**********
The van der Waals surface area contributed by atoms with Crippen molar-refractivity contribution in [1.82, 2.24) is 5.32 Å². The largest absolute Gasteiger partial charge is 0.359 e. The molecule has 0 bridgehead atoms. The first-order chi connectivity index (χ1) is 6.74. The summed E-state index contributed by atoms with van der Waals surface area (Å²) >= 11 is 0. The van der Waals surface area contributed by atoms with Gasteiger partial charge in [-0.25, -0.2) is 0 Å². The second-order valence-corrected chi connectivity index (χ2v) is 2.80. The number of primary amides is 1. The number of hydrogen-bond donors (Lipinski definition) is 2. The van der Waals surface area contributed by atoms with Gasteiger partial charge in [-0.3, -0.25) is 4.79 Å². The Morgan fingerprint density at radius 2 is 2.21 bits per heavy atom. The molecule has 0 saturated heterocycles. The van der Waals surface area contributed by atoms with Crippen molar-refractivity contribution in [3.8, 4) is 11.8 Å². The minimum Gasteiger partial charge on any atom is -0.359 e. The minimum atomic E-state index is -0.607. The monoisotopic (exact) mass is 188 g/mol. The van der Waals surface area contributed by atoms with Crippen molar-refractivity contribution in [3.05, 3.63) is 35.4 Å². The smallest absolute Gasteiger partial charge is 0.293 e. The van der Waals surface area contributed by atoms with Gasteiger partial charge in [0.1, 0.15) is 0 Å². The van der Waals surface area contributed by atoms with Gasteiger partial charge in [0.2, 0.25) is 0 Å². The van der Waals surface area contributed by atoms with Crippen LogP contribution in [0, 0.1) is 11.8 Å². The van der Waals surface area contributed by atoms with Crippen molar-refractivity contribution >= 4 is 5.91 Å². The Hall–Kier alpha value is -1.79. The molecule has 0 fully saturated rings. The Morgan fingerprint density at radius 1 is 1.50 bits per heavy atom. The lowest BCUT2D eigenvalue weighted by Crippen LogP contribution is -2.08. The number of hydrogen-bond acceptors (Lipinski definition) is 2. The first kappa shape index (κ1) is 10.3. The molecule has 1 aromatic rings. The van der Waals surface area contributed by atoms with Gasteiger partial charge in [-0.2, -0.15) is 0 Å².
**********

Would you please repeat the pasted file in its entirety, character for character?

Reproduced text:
The van der Waals surface area contributed by atoms with Crippen molar-refractivity contribution in [1.82, 2.24) is 5.32 Å². The largest absolute Gasteiger partial charge is 0.359 e. The molecule has 0 bridgehead atoms. The first-order chi connectivity index (χ1) is 6.74. The summed E-state index contributed by atoms with van der Waals surface area (Å²) >= 11 is 0. The van der Waals surface area contributed by atoms with Gasteiger partial charge in [-0.25, -0.2) is 0 Å². The second-order valence-corrected chi connectivity index (χ2v) is 2.80. The number of primary amides is 1. The number of hydrogen-bond donors (Lipinski definition) is 2. The van der Waals surface area contributed by atoms with Gasteiger partial charge in [-0.3, -0.25) is 4.79 Å². The Morgan fingerprint density at radius 2 is 2.21 bits per heavy atom. The molecule has 0 saturated heterocycles. The van der Waals surface area contributed by atoms with Crippen molar-refractivity contribution in [3.8, 4) is 11.8 Å². The minimum Gasteiger partial charge on any atom is -0.359 e. The minimum atomic E-state index is -0.607. The monoisotopic (exact) mass is 188 g/mol. The van der Waals surface area contributed by atoms with Crippen molar-refractivity contribution in [3.05, 3.63) is 35.4 Å². The smallest absolute Gasteiger partial charge is 0.293 e. The van der Waals surface area contributed by atoms with Gasteiger partial charge in [0.1, 0.15) is 0 Å². The van der Waals surface area contributed by atoms with Gasteiger partial charge in [0.2, 0.25) is 0 Å². The van der Waals surface area contributed by atoms with Crippen LogP contribution in [0, 0.1) is 11.8 Å². The van der Waals surface area contributed by atoms with Crippen molar-refractivity contribution >= 4 is 5.91 Å². The Hall–Kier alpha value is -1.79. The molecule has 0 fully saturated rings. The Morgan fingerprint density at radius 1 is 1.50 bits per heavy atom. The lowest BCUT2D eigenvalue weighted by Crippen LogP contribution is -2.08. The number of hydrogen-bond acceptors (Lipinski definition) is 2. The first kappa shape index (κ1) is 10.3. The molecule has 1 aromatic rings. The van der Waals surface area contributed by atoms with Gasteiger partial charge in [-0.2, -0.15) is 0 Å².